Yunusa Bawa is the 21st century equivalent of a 18th century, or before traveler, who might as well be carrying gold, or precious stones, and is at risk of being robbed, killed, or kidnapped, by roving gangs of thugs, and that is what the COVID-19 vaccine he carries to distant villages in Nigeria is, precious. Bawa and his colleagues who persevere every day, without pay, to bring the life saving COVID vaccine to their countrymen are the kinds of people who get very little world recognition, but they all should be at the top of the list for the Nobel Peace Prize. As reported by the AP:
Nigeria, Africa’s most populous country, only has about 3.78 million people fully vaccinated, and that is why what Yunusa Bawa does is so very important
KUJE, Nigeria (AP) — Yunusa Bawa rolled his motorcycle away from the health care clinic where he works in Kuje, southwest of Nigeria’s capital of Abuja, and secured a black box of COVID-19 vaccine for the rough ride ahead.
The rocky and rugged pathway — Bawa described it as a road that “will make you tired” — was the least of his worries. Kidnapping along the route by armed gangs is rampant, he added.
But such trips are essential if Africa’s most populous country is to reach its ambitious goal of fully vaccinating 55 million of its 206 million people in the next two months.
As the emergence of the omicron variant underscores the importance of inoculating more people to prevent new mutations of the coronavirus, Nigeria also is facing a difficult path: Only 3.78 million are fully vaccinated.
Going directly to the villagers is one way to overcome any hesitancy they might have in getting the shots, said Bawa, 39, but the armed gangs make it difficult.
“When you meet them in their home, there is no problem,” he added. “Everybody will take (the vaccine).”
On Dec. 1, Nigeria began requiring government employees to be vaccinated or show a negative test for the virus in the past 72 hours. Although authorities emphasize the country is capable of getting the Western-manufactured vaccines to everyone, health care workers in rural areas are struggling, mostly because of delayed government funding.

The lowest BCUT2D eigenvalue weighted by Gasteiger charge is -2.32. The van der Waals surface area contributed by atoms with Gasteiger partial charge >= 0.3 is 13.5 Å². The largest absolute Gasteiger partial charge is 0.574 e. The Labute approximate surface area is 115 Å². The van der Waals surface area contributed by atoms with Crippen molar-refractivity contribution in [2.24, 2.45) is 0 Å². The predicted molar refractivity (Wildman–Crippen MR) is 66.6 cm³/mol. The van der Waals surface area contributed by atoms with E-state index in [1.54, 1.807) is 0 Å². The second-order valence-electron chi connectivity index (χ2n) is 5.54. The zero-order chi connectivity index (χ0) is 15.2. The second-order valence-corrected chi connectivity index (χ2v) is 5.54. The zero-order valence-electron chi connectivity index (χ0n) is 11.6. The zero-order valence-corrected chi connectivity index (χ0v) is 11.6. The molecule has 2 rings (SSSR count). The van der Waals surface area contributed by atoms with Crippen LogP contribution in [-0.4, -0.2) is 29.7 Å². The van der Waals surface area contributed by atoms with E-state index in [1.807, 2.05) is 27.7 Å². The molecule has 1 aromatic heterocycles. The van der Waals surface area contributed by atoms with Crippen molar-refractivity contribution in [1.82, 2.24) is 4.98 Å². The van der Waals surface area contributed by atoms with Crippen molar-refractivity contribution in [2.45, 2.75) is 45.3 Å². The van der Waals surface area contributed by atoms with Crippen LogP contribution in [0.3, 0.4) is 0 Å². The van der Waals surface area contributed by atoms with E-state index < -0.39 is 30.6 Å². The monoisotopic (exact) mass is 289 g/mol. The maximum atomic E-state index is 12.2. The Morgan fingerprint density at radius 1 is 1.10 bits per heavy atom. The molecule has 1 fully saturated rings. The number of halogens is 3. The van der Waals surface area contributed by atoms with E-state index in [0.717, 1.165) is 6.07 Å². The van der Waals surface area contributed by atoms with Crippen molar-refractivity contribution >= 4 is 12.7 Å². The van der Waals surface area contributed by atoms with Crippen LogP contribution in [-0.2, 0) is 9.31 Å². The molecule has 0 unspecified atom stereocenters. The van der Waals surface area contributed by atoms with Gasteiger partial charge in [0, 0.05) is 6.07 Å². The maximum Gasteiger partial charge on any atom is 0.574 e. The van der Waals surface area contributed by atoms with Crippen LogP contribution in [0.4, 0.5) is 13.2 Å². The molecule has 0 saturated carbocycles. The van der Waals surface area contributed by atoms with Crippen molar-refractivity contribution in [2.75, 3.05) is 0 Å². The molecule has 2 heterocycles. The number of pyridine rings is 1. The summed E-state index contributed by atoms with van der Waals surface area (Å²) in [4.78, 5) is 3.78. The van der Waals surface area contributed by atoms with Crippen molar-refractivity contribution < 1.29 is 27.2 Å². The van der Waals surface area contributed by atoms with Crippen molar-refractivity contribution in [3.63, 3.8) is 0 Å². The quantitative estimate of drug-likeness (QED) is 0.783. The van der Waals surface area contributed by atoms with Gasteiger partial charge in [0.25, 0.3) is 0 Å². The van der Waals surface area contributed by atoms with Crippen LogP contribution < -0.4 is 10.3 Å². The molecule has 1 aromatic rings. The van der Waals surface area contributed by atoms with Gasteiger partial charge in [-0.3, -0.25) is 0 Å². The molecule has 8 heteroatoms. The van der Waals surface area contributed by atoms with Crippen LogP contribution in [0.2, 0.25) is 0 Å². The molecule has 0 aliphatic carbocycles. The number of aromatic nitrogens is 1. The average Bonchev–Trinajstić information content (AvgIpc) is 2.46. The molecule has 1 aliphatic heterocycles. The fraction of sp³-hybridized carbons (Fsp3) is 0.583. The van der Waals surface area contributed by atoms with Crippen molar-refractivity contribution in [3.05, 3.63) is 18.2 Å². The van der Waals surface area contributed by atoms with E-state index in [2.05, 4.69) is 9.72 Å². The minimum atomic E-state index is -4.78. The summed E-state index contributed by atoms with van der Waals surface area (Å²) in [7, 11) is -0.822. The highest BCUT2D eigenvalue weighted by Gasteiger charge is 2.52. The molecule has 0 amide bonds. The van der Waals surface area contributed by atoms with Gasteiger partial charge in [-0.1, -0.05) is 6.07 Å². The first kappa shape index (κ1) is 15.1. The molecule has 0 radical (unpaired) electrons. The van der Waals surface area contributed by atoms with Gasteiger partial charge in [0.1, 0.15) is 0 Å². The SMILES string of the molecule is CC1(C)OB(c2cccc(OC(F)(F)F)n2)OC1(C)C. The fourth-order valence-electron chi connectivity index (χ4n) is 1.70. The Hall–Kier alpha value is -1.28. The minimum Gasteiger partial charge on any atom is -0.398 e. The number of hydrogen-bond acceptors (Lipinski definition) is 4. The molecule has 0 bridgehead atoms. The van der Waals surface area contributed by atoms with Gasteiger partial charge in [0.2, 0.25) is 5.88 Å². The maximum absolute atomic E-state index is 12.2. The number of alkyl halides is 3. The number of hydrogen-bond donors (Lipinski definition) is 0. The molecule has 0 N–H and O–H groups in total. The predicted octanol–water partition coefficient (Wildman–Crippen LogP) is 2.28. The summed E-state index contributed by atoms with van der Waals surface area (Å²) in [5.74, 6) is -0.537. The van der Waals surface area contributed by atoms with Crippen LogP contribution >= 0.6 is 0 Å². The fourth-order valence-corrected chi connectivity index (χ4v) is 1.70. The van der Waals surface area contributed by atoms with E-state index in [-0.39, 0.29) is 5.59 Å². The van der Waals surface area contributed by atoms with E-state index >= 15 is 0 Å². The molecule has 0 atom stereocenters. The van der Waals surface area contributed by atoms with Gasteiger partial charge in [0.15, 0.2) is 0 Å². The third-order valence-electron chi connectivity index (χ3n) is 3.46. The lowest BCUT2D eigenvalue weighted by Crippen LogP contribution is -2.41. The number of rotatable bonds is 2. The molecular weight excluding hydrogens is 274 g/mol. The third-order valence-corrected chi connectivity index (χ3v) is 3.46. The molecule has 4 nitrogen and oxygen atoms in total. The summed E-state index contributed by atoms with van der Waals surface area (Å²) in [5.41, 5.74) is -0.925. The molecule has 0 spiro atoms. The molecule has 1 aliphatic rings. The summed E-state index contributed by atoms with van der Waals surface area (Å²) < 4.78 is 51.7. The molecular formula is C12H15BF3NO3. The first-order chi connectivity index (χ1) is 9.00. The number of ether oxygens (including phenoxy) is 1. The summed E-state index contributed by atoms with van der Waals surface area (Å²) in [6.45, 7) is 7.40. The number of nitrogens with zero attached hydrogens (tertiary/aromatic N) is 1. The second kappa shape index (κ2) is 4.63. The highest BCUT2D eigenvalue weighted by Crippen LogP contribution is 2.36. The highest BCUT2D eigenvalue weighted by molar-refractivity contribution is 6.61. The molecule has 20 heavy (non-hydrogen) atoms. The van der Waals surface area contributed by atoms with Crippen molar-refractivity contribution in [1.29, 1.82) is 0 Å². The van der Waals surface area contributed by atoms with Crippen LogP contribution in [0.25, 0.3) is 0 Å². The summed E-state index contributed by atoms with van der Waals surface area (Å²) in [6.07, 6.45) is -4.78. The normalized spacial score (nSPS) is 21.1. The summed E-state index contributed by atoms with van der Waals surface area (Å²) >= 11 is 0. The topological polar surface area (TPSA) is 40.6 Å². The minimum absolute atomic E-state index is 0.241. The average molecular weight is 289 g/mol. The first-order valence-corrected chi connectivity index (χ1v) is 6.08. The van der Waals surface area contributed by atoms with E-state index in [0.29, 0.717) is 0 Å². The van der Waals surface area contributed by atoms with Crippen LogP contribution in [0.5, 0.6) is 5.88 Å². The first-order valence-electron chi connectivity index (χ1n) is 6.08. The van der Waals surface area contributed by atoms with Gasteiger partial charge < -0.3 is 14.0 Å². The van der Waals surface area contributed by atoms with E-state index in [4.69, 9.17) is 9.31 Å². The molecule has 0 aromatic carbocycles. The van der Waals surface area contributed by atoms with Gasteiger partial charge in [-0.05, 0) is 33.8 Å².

At the Sabo health center in Kuje, a town of about 300,000 people near Abuja’s international airport, Bawa and three colleagues work in dilapidated buildings with worn-out office equipment. In the past three months, only two of them have received compensation from the government, getting about 10,000 Nigerian naira (about $24).
That’s barely enough to cover the gas for Bawa’s personal motorcycle — “the one we are using to move around and inform them that we are coming on specific dates,” he said as he held the hand of 75-year-old Aminu Baodo before giving him a shot.
On a good day, he can get to about 20 people, but usually it is five or fewer. Many rural residents are poor and spend most of their time on farms scattered across the countryside, rather than in their homes in the village.
That often means a long day for Bawa and his coworkers, in addition to the risk of violence from gangs, and waiting weeks for paltry compensation. He said he is unsure when he’ll next be paid by the government for his efforts or how long his personal finances will hold out.
A 20-year-old colleague, Yusuf Nasiru, said he hasn’t been paid or reimbursed for expenses since starting the job in November.
“If you should work on weekends, you should be paid,” said Dr. Ndaeyo Iwot, executive secretary of Abuja’s primary health care agency, which oversees vaccinations in the capital. He added that government workers who go out on mobile teams should have logistical support.
Armed groups in northwestern and central parts of Nigeria have killed hundreds of people this year and kidnapped thousands, seeking ransoms.